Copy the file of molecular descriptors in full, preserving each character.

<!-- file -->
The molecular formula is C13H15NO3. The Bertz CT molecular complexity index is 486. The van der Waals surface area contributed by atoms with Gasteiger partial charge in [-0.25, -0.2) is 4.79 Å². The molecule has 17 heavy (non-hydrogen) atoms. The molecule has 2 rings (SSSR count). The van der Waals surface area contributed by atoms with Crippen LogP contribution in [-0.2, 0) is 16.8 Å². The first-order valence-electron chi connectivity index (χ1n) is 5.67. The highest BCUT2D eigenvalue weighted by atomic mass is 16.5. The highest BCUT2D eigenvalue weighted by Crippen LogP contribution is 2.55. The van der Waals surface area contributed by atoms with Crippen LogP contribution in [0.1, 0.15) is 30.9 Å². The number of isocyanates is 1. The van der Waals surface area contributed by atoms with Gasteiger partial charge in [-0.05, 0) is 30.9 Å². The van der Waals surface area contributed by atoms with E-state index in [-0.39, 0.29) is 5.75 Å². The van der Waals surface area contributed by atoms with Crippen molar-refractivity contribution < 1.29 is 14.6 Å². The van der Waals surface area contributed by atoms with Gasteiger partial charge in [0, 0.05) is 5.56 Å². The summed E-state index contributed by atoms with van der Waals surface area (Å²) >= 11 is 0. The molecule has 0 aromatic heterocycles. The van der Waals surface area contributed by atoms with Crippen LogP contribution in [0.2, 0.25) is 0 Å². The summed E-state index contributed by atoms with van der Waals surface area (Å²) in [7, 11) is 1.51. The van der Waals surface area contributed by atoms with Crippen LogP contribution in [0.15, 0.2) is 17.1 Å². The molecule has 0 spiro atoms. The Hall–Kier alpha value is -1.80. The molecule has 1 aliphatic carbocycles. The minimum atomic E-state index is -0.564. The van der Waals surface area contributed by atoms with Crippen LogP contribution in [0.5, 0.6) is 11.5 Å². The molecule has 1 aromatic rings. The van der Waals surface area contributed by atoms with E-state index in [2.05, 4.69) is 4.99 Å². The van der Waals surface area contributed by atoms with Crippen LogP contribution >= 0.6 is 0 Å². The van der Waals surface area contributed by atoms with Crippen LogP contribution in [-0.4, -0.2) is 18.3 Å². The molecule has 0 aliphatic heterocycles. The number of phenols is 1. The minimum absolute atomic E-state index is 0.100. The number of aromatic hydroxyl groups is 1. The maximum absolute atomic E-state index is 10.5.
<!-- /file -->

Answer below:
The molecular formula is C13H15NO3. The Bertz CT molecular complexity index is 486. The van der Waals surface area contributed by atoms with Gasteiger partial charge in [-0.25, -0.2) is 4.79 Å². The molecule has 17 heavy (non-hydrogen) atoms. The molecule has 2 rings (SSSR count). The van der Waals surface area contributed by atoms with Crippen LogP contribution in [-0.2, 0) is 16.8 Å². The first-order valence-electron chi connectivity index (χ1n) is 5.67. The highest BCUT2D eigenvalue weighted by atomic mass is 16.5. The highest BCUT2D eigenvalue weighted by Crippen LogP contribution is 2.55. The van der Waals surface area contributed by atoms with Crippen LogP contribution in [0.1, 0.15) is 30.9 Å². The number of isocyanates is 1. The van der Waals surface area contributed by atoms with Gasteiger partial charge in [-0.05, 0) is 30.9 Å². The van der Waals surface area contributed by atoms with E-state index in [-0.39, 0.29) is 5.75 Å². The van der Waals surface area contributed by atoms with Crippen molar-refractivity contribution < 1.29 is 14.6 Å². The van der Waals surface area contributed by atoms with Gasteiger partial charge in [0, 0.05) is 5.56 Å². The summed E-state index contributed by atoms with van der Waals surface area (Å²) >= 11 is 0. The molecule has 0 aromatic heterocycles. The van der Waals surface area contributed by atoms with Crippen LogP contribution in [0.2, 0.25) is 0 Å². The summed E-state index contributed by atoms with van der Waals surface area (Å²) in [7, 11) is 1.51. The van der Waals surface area contributed by atoms with Crippen LogP contribution in [0.15, 0.2) is 17.1 Å². The molecule has 0 spiro atoms. The Hall–Kier alpha value is -1.80. The molecule has 1 aliphatic carbocycles. The minimum atomic E-state index is -0.564. The van der Waals surface area contributed by atoms with Crippen LogP contribution in [0.5, 0.6) is 11.5 Å². The molecule has 1 aromatic rings. The van der Waals surface area contributed by atoms with E-state index in [2.05, 4.69) is 4.99 Å². The van der Waals surface area contributed by atoms with Crippen LogP contribution >= 0.6 is 0 Å². The van der Waals surface area contributed by atoms with Crippen LogP contribution in [-0.4, -0.2) is 18.3 Å². The molecule has 0 aliphatic heterocycles. The number of phenols is 1. The minimum absolute atomic E-state index is 0.100. The number of aromatic hydroxyl groups is 1. The maximum absolute atomic E-state index is 10.5.